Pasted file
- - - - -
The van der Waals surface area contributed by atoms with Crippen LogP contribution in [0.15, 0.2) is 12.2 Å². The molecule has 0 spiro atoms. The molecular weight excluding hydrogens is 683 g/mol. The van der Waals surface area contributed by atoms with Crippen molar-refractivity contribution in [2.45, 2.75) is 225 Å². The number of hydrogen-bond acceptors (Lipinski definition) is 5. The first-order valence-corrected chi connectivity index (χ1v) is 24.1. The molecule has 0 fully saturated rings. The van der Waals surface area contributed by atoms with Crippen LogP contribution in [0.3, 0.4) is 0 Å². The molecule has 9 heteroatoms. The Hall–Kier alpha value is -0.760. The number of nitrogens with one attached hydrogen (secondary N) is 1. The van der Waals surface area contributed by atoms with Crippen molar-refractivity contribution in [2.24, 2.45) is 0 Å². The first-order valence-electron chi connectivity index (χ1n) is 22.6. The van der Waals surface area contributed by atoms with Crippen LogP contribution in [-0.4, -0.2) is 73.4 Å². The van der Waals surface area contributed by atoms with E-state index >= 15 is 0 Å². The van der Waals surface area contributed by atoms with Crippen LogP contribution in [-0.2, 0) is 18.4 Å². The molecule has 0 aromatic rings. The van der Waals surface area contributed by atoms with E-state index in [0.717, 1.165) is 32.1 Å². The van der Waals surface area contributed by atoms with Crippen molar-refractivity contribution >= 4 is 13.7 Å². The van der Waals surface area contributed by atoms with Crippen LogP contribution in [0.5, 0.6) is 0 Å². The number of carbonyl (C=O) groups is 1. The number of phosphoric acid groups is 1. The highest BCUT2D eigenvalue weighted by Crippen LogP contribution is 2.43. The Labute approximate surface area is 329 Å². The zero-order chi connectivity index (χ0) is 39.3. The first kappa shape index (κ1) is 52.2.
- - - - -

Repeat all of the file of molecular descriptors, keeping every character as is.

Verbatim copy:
The van der Waals surface area contributed by atoms with Crippen LogP contribution in [0.15, 0.2) is 12.2 Å². The molecule has 0 spiro atoms. The molecular weight excluding hydrogens is 683 g/mol. The van der Waals surface area contributed by atoms with Crippen molar-refractivity contribution in [2.45, 2.75) is 225 Å². The number of hydrogen-bond acceptors (Lipinski definition) is 5. The first-order valence-corrected chi connectivity index (χ1v) is 24.1. The molecule has 0 fully saturated rings. The van der Waals surface area contributed by atoms with Crippen LogP contribution in [0.3, 0.4) is 0 Å². The molecule has 9 heteroatoms. The Hall–Kier alpha value is -0.760. The number of nitrogens with one attached hydrogen (secondary N) is 1. The van der Waals surface area contributed by atoms with Crippen molar-refractivity contribution in [2.24, 2.45) is 0 Å². The first-order valence-electron chi connectivity index (χ1n) is 22.6. The van der Waals surface area contributed by atoms with Crippen LogP contribution in [-0.4, -0.2) is 73.4 Å². The van der Waals surface area contributed by atoms with E-state index >= 15 is 0 Å². The van der Waals surface area contributed by atoms with Crippen LogP contribution in [-0.2, 0) is 18.4 Å². The molecule has 0 aromatic rings. The van der Waals surface area contributed by atoms with E-state index in [0.717, 1.165) is 32.1 Å². The van der Waals surface area contributed by atoms with Crippen molar-refractivity contribution >= 4 is 13.7 Å². The van der Waals surface area contributed by atoms with Crippen LogP contribution in [0.5, 0.6) is 0 Å². The number of carbonyl (C=O) groups is 1. The number of phosphoric acid groups is 1. The highest BCUT2D eigenvalue weighted by Crippen LogP contribution is 2.43. The Labute approximate surface area is 329 Å². The zero-order chi connectivity index (χ0) is 39.3. The first kappa shape index (κ1) is 52.2.